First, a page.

There is not reason to change out a vice and waste time mounting a
vacuum chuck if you don't need to and a vise will work fine!
If anyone is interested I'd be happy to post pictures of our numerous
vacuum-holding systems some of which are made by IBAG and many of
which we make ourselves.
San Diego, CA
You just clamp the chuck in your vice.
You can even use that fancy and useless five axis stop you swear by to
locate the thing.
By doing so, you can make your chucks in advance if something custom is
Otherwise, you buy standard stock and change out O-Rings. You can do that in
sewconds if the guy generating the set up documents and code knows what he's
doing. Ask him.
Why don't you let the quality of your work dictate the level of interest
Put up something you have done yourself.
I then mill a .030 deep step with a 1/2? 3 flute carbide end mill on
both jaws. Next I insert a dovetail cutter and mill a dovetail in both
the fixed and moveable jaw. I then come back and cut off the burr that
the dovetail cutter leaves making sure to push the burr away from the
edge of the dovetail.
You're saying you have machined an edge that will cut into and/or
dimple the plastic blank?
Finally I use the end mill to create ?teeth? in the dovetail so that
the plastic part can?t slide.
Why would the part slide when the dovetail you milled on the jaws are
cutting into the plastic blank and putting downward pressure
(hopefully) holding the part on the step you milled with the 1/2" end
I frequently machine plastic parts and don?t wish to waste time
machining two sides parallel so I can hold the material so the part
won?t move while it?s being cut.
You have to mill off all the dimples you made in your plastic blank
when you clamped it in your serrated jaws, so how are you are saving
time in your operation?
The whole process can be done in less than ten minutes and results in
a cheap way to hold and mill plastic parts.
Ten minutes, under what conditions?
When do you start & stop the clock?
Are you assuming you have the correct end mill 1/2" to mill step add
deburr, 1/8" end mill to create "teeth", dovetail cutter and all
holders already in the machine?
Are you including changing vise jaws to aluminum soft jaws?
You going to mill a stop into the soft jaws or do you have to install
It?s so fast I don?t even bother to save the aluminum soft jaws and
instead just make them whenever I need them.
If this is as repetitive as you say, why not make a set or two of
precision quick change hard jaws and do away with having to machine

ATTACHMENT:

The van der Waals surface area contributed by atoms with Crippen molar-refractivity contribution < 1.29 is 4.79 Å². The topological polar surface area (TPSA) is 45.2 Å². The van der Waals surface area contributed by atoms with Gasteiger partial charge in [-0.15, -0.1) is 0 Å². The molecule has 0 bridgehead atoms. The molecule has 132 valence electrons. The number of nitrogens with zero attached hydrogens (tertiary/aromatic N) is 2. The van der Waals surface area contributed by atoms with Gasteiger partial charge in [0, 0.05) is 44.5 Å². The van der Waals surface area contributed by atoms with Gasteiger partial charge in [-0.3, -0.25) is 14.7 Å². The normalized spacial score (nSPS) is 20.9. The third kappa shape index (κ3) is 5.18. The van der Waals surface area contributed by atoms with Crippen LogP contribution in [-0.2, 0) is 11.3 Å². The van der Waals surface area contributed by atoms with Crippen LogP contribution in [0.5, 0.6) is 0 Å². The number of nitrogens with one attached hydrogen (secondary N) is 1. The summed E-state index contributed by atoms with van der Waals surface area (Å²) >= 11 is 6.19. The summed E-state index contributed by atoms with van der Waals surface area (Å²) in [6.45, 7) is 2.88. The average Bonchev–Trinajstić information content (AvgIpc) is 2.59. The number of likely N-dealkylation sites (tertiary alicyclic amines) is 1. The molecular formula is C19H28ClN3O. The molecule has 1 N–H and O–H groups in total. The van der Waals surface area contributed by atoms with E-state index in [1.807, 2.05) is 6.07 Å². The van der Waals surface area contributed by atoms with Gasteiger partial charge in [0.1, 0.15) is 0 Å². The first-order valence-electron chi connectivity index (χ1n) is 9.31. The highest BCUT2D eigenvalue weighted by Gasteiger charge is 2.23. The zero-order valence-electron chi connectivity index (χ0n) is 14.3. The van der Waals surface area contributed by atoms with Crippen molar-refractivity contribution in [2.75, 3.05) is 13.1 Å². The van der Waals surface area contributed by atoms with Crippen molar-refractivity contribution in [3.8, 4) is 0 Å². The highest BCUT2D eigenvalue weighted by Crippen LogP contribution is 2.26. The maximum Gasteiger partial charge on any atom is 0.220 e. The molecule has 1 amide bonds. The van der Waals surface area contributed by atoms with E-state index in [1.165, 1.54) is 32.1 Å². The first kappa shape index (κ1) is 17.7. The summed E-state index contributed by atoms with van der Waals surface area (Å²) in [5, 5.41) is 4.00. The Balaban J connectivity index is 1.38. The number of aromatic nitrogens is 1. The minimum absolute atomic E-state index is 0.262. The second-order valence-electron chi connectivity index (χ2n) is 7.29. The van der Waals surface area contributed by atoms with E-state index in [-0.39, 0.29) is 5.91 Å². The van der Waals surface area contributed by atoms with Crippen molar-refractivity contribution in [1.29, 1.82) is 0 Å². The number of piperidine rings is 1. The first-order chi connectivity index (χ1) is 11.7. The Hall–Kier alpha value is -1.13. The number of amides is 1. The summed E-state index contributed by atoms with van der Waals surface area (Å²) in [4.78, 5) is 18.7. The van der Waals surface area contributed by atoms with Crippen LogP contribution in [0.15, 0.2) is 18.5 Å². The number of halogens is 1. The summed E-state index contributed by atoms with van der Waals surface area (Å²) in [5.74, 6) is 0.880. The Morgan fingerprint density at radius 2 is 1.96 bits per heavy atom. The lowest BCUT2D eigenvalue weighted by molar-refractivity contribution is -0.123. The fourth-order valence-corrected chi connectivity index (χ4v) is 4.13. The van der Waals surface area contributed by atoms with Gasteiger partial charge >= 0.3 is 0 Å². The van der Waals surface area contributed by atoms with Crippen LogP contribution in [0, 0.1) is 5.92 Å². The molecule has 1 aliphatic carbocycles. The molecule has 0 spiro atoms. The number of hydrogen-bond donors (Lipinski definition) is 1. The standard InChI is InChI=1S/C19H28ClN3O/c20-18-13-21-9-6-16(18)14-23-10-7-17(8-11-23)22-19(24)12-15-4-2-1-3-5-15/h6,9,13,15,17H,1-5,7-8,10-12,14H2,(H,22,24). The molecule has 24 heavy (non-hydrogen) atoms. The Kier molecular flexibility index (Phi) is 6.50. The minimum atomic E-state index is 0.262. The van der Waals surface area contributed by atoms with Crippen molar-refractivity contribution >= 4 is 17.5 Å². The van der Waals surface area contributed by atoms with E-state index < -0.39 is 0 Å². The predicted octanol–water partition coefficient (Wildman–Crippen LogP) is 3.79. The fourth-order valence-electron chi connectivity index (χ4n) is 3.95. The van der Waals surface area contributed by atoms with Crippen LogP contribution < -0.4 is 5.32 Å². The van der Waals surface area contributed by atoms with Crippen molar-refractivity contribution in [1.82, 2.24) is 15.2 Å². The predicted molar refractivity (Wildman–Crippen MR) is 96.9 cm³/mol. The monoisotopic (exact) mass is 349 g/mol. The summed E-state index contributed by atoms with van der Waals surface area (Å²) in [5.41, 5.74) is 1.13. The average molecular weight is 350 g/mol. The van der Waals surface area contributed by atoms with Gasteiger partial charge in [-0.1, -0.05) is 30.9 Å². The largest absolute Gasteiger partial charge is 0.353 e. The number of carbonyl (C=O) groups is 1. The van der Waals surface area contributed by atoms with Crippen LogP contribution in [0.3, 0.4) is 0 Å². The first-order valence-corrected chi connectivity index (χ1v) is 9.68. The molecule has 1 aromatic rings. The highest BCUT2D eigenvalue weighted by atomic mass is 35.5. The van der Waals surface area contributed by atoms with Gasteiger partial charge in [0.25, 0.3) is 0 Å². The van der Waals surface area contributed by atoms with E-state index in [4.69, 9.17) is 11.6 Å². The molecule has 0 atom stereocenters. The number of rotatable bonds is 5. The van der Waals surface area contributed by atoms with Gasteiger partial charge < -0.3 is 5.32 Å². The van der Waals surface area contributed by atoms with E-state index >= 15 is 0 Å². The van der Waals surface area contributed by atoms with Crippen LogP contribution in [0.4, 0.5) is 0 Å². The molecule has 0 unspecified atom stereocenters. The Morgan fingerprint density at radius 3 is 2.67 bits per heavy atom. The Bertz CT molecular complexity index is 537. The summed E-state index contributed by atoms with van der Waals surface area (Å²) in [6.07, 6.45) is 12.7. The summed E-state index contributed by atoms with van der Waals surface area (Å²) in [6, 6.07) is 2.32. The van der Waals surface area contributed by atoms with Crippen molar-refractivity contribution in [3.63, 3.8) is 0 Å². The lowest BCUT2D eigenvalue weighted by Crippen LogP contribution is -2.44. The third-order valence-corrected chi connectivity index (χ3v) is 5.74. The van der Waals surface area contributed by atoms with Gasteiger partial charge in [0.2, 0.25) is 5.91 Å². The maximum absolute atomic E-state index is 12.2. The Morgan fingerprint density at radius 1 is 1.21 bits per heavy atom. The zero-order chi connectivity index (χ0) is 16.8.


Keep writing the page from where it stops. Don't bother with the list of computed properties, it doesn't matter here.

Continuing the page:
jaws over and over and over again?
Why are you cross posting machining tips to comp.cad.solidworks?
Yup, there you have it!!
Good response there Jonnie,
If you have to do that routine, say 30 times a year, and you toss the
jaws, as you say, AND, it only takes you 10 minutes MAX.
Then 30 X 10 =3D 300 minutes / 60 =3D 5 hours X 75.00 P/Hr =3D $375.00
Not counting cost of jaw blanks
I can buy several sets of jaw blanks from US Shop Tools and make the
dovetail once for that kind of money.
It probably doesnt take 10 mins. more like 30 mins, unless as said
earlier, all the tools just happen to be in holders, in the turret or
carosel and the alum jaws just happen to be in the vise, and the part
is the same size as the last one you made, and the tools in the turret
were'nt used on 304 or 17-4 or O-1, in other words damaged or worn, in
the REAL world 10 mins goes by real quick.
Have a nice Saturday, I gotta go make real parts that go real fast!
I have one of the original Mr. Clampys that was sent to me probably 8
years ago. It was a pretty neat idea, especially for fourth axis work.
What holds your part are a couple of 1/2" dia. pins that stick up some
.100, the dovetail self-centering clamps just hold the part down on the
pins which resist the machining side loads.
I used it a couple of times just to do it. I haven't used it in
probably 7 years. To use the Mr. Clampy (or Technigrip as they changed
the name), requires you to mill a couple of .500 holes in your stock as
well as dovetail the edges. Plus if you have to drill through your
part for some tapped holes or whatever you might hit the hardened pins
or the Mr. Clampy body.
I wonder if they're still in business.
Bob, I'm pretty sure they are still around. It really is a fantastic
idea for certain types of parts. I don't think the product will ever
get huge though, because really, who wants to do a prep-op on every
single part they make? You have to weigh the benefits of increased
metal removal, against the cost of additional logistics, handling, and
machining of the blanks.
For some parts though, the idea is almost unbeatable.